Drop in bee pollination confirmed | U of T Research
Widespread reports of a decline in the population of bees and other flower-visiting animals have aroused fear and speculation that pollination is also likely on the decline. A recent University of Toronto study provides the first long-term evidence of a downward trend in pollination, while also pointing to climate change as a possible contributor.
“Bee numbers may have declined at our research site, but we suspect that a climate-driven mismatch between the times when flowers open and when bees emerge from hibernation is a more important factor,” said Professor James Thomson, a scientist with U of T’s Department of Ecology and Evolutionary Biology.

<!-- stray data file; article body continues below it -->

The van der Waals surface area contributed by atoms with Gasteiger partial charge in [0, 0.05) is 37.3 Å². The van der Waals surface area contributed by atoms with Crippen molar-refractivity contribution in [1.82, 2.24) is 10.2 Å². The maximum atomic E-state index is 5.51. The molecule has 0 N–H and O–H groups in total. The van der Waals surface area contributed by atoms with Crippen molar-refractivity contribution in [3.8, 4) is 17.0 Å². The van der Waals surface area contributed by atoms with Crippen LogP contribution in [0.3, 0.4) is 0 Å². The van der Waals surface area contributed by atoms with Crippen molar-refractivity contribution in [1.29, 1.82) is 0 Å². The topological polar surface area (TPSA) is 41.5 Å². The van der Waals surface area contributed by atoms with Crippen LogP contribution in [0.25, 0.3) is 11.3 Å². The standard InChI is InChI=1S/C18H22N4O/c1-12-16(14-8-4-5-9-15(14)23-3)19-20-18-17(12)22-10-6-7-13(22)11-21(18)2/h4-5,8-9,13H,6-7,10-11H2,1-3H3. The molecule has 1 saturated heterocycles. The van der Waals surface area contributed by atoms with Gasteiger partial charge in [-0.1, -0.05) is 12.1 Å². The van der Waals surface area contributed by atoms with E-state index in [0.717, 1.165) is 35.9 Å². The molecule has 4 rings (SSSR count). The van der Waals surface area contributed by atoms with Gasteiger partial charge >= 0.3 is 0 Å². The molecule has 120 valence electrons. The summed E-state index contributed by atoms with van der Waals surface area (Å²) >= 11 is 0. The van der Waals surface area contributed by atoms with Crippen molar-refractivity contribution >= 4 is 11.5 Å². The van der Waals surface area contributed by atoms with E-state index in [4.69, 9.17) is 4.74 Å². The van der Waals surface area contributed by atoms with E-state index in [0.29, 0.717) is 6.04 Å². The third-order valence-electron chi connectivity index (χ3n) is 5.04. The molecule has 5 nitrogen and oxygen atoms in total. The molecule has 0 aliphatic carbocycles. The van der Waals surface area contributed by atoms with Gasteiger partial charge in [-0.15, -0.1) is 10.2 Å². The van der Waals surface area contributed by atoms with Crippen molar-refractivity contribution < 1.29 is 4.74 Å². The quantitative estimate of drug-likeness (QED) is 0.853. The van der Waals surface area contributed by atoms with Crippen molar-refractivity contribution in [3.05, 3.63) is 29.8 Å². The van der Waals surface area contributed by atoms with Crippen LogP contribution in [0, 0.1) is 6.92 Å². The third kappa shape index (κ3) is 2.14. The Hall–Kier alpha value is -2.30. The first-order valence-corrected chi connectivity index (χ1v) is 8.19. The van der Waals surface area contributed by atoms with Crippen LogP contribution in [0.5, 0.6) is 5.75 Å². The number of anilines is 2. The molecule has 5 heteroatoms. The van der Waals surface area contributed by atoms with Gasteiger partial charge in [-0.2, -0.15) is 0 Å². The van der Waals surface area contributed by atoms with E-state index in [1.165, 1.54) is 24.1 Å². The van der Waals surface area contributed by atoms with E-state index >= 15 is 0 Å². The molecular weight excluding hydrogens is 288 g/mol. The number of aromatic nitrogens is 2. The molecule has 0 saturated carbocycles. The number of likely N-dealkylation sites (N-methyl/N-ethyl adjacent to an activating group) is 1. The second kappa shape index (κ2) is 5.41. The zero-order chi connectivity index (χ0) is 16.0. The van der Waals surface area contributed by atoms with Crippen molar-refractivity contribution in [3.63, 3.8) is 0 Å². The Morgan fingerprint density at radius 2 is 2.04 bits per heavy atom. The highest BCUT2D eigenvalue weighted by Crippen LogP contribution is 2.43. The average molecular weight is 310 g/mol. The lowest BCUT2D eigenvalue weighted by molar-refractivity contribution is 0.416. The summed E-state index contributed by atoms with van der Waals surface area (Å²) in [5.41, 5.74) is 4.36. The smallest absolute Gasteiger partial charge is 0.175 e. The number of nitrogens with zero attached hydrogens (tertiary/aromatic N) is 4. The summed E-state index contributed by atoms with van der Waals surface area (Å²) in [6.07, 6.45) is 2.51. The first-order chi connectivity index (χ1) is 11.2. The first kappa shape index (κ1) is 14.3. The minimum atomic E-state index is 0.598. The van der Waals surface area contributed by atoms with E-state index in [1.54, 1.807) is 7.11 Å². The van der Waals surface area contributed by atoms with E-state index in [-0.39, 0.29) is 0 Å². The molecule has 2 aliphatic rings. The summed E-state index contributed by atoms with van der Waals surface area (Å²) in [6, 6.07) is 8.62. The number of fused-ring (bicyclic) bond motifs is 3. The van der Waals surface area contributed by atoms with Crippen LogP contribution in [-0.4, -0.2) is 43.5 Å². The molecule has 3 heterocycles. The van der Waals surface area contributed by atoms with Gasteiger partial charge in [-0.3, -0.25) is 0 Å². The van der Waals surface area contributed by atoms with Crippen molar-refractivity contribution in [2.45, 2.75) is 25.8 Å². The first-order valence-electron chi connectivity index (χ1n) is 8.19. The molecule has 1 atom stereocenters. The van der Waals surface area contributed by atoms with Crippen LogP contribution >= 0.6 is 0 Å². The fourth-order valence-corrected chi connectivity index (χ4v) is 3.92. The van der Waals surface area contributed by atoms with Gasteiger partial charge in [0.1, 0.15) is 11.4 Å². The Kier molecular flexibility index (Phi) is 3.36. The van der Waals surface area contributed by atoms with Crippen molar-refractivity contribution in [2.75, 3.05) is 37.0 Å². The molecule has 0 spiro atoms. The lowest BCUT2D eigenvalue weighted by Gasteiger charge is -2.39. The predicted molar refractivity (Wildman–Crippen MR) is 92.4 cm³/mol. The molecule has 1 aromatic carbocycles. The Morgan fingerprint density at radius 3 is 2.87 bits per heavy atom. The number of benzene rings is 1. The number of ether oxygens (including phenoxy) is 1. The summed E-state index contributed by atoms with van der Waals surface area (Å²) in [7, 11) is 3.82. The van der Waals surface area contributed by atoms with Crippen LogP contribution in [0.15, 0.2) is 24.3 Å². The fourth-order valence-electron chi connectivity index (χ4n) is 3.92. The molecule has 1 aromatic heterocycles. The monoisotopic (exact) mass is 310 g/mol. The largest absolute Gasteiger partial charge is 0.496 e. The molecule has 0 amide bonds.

Thomson’s 17-year examination of the wild lily in the Rocky Mountains of Colorado is one of the longest-term studies of pollination ever done. It reveals a progressive decline in pollination over the years, with particularly noteworthy pollination deficits early in the season. The study appears this week in Philosophical Transactions of the Royal Society B: Biological Sciences.